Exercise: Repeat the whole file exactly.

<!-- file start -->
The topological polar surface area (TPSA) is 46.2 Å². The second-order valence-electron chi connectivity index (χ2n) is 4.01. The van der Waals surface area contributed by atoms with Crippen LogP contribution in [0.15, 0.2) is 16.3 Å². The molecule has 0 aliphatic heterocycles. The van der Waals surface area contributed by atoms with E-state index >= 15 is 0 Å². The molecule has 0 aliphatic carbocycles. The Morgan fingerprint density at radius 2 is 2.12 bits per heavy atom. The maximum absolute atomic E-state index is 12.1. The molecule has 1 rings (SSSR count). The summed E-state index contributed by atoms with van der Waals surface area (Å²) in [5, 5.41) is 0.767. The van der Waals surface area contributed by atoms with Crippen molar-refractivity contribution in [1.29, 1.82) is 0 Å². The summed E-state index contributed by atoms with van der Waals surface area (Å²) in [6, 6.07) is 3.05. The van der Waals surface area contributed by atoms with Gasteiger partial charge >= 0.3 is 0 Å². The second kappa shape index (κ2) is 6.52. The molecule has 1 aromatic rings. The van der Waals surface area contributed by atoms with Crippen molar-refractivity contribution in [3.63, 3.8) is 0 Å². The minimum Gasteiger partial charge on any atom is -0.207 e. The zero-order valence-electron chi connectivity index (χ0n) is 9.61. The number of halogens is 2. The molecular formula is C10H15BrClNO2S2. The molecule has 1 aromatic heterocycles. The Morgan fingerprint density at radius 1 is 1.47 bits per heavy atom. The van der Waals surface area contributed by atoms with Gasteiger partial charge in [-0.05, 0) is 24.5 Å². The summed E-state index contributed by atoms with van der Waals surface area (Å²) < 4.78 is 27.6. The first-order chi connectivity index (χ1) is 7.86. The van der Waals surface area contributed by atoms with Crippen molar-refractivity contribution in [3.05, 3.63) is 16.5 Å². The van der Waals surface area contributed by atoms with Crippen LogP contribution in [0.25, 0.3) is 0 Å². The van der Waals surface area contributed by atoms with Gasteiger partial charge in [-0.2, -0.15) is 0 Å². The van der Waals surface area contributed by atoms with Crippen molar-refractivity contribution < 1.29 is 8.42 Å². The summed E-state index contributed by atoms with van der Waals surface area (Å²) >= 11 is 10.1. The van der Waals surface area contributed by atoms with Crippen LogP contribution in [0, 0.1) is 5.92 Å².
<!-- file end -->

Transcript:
The topological polar surface area (TPSA) is 46.2 Å². The second-order valence-electron chi connectivity index (χ2n) is 4.01. The van der Waals surface area contributed by atoms with Crippen LogP contribution in [0.15, 0.2) is 16.3 Å². The molecule has 0 aliphatic heterocycles. The van der Waals surface area contributed by atoms with E-state index >= 15 is 0 Å². The molecule has 0 aliphatic carbocycles. The Morgan fingerprint density at radius 2 is 2.12 bits per heavy atom. The maximum absolute atomic E-state index is 12.1. The molecule has 1 rings (SSSR count). The summed E-state index contributed by atoms with van der Waals surface area (Å²) in [5, 5.41) is 0.767. The van der Waals surface area contributed by atoms with Crippen molar-refractivity contribution in [1.29, 1.82) is 0 Å². The summed E-state index contributed by atoms with van der Waals surface area (Å²) in [6, 6.07) is 3.05. The van der Waals surface area contributed by atoms with Gasteiger partial charge >= 0.3 is 0 Å². The second kappa shape index (κ2) is 6.52. The molecule has 1 aromatic rings. The van der Waals surface area contributed by atoms with Crippen molar-refractivity contribution in [3.63, 3.8) is 0 Å². The minimum Gasteiger partial charge on any atom is -0.207 e. The zero-order valence-electron chi connectivity index (χ0n) is 9.61. The number of halogens is 2. The molecular formula is C10H15BrClNO2S2. The molecule has 1 aromatic heterocycles. The Morgan fingerprint density at radius 1 is 1.47 bits per heavy atom. The van der Waals surface area contributed by atoms with Gasteiger partial charge in [-0.05, 0) is 24.5 Å². The summed E-state index contributed by atoms with van der Waals surface area (Å²) < 4.78 is 27.6. The first-order chi connectivity index (χ1) is 7.86. The van der Waals surface area contributed by atoms with Crippen molar-refractivity contribution in [3.05, 3.63) is 16.5 Å². The van der Waals surface area contributed by atoms with Crippen LogP contribution in [0.25, 0.3) is 0 Å². The van der Waals surface area contributed by atoms with Gasteiger partial charge in [-0.2, -0.15) is 0 Å². The van der Waals surface area contributed by atoms with Crippen molar-refractivity contribution < 1.29 is 8.42 Å². The summed E-state index contributed by atoms with van der Waals surface area (Å²) >= 11 is 10.1. The van der Waals surface area contributed by atoms with Crippen LogP contribution in [0, 0.1) is 5.92 Å².